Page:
When deploying a branded instance, the new instance agrees that if they find they are unable to maintain the app (ie - keep versions up to date), they will remove it, until such time as they have resources to support it. I’m just not clear on what ‘remove it’ means from a technical point of view. Is there a way to close off public access, but still leave the app on a server? I say this because, when starting an instance, you need something to ‘show and tell’ about - so the instance in formation still needs to be able to provide a private link to the app for funding applications, partnership development, etc.

I think the potential negative image is real. I guess as an absolute minimum we remove links to inactive instances from the global website - is that sufficient?

The question here is how the people running an instance can gracefully withdraw if they choose to, and the Community Pledge is a perfect place to define that, as it defines how people who want to run an instance can enter the community to become an affiliate. Without this definition, the people who have started or are running an instance and decide not to any more have no choice but to abandon it in an uncertain state.

The determination of whether an instance is no longer active (and the definition of “active”) is up to the people who run the instance and there should be no pressure on any instance to perform according to any external rules or schedule beyond adherence to the Community Pledge and the license (which is owned by the Open Food Foundation, as @tschumilas indicated).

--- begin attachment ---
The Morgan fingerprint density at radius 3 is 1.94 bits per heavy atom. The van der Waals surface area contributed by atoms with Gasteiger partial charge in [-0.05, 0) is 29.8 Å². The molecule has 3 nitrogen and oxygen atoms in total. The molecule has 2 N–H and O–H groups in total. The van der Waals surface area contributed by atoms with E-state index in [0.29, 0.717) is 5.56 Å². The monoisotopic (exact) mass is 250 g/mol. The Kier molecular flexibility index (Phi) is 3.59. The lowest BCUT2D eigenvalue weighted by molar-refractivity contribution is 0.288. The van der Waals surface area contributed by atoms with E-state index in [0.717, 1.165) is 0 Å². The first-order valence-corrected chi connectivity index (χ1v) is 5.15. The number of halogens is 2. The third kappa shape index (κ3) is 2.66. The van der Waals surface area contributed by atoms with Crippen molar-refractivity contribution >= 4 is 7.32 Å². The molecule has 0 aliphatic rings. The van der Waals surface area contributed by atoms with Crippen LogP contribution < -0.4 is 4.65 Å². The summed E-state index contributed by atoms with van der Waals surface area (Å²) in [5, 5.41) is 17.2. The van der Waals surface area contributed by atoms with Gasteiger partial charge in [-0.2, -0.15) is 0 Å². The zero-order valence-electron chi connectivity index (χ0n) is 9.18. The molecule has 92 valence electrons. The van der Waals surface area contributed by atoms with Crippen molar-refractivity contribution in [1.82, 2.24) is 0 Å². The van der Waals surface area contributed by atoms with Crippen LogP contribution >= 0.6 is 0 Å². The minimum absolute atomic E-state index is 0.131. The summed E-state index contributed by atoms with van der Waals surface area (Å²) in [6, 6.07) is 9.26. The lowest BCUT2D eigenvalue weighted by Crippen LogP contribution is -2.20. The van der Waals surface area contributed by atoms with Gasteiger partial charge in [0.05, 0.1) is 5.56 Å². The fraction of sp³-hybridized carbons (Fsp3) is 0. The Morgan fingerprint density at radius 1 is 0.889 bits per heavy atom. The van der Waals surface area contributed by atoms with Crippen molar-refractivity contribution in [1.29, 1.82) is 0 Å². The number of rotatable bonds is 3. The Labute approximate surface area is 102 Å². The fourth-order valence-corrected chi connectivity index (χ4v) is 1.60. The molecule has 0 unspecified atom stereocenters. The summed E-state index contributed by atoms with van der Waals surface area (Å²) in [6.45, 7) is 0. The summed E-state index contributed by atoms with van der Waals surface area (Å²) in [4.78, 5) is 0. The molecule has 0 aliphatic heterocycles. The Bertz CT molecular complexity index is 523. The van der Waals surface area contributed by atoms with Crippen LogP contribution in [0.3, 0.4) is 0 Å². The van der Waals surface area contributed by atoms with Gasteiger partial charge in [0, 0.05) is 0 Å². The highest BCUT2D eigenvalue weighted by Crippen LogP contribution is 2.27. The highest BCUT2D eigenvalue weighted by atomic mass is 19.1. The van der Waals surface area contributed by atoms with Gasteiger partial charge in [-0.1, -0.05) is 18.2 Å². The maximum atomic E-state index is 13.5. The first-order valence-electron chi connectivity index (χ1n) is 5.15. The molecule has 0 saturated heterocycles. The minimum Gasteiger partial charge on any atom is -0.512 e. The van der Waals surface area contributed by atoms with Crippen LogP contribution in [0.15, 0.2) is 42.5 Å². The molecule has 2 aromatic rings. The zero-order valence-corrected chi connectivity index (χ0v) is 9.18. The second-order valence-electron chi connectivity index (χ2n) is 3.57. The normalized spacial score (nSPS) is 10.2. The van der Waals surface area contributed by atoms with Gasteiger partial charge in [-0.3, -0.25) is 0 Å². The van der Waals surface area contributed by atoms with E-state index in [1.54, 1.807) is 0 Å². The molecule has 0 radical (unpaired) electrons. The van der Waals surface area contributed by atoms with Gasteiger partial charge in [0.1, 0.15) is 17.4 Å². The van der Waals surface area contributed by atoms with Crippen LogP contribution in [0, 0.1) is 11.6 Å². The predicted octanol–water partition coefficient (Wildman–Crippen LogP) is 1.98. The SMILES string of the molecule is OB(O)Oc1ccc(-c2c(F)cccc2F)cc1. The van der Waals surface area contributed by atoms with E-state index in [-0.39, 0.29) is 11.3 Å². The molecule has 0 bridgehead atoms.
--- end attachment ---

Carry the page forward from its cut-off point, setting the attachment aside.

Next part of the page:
I propose we amend the Community Pledge to include something like:

Leaving The OFN Community:

  1. If an instance is in development or not doing business yet, the instance should note its status and at least one contact in the core/basic spreadsheet. Attendance at the hour-long quarterly instance managers meeting or monthly OFN Global Update is very helpful. (this is so we know the instance is not abandoned and if we are contacted by someone who is interested in starting OFN in that country, there is a place to refer them).
  2. If the individuals who started or are running the instance wish to shut it down or no longer support the instance, they should note that in a Slack post to the instance-managers and global-community channels and redirect their domain to Start Open Food Network where you are | Open Food Network (this releases responsibility for the instance from the people running it and opens the door for anyone in the future who would like to try again). The global team will edit Find your local Open Food Network | Open Food Network to reflect this status.

What do you think? Do we want to touch what happens to the data in a closed instance or just consider it the business of the people who were running the instance at the time?

I think that trying to solve the symptom and not the root cause is pointless and time consuming. As I see, the root cause is deep in the architecture of the solution.
Today’s architecture is, for the growth of OFN, we allow anyone who thinks they can run an instance to become an affiliate, and we hold out hope that the instance itself will grow and start contributing to the pool, we are “( a) A sum of independent instances”

Maybe this is a time consuming issue for the core team and at the same time a vanity metric we think OFN is in many countries but maybe if we measure total activity 80% of transactions come from 20% or less of instances.

If we change to see OFN as “(b) A system of interdependent instances”, then it becomes necessary to change some rules to be co-responsible as OFN to ensure that any new instances actually contribute to the system.

@Kirsten what do you think?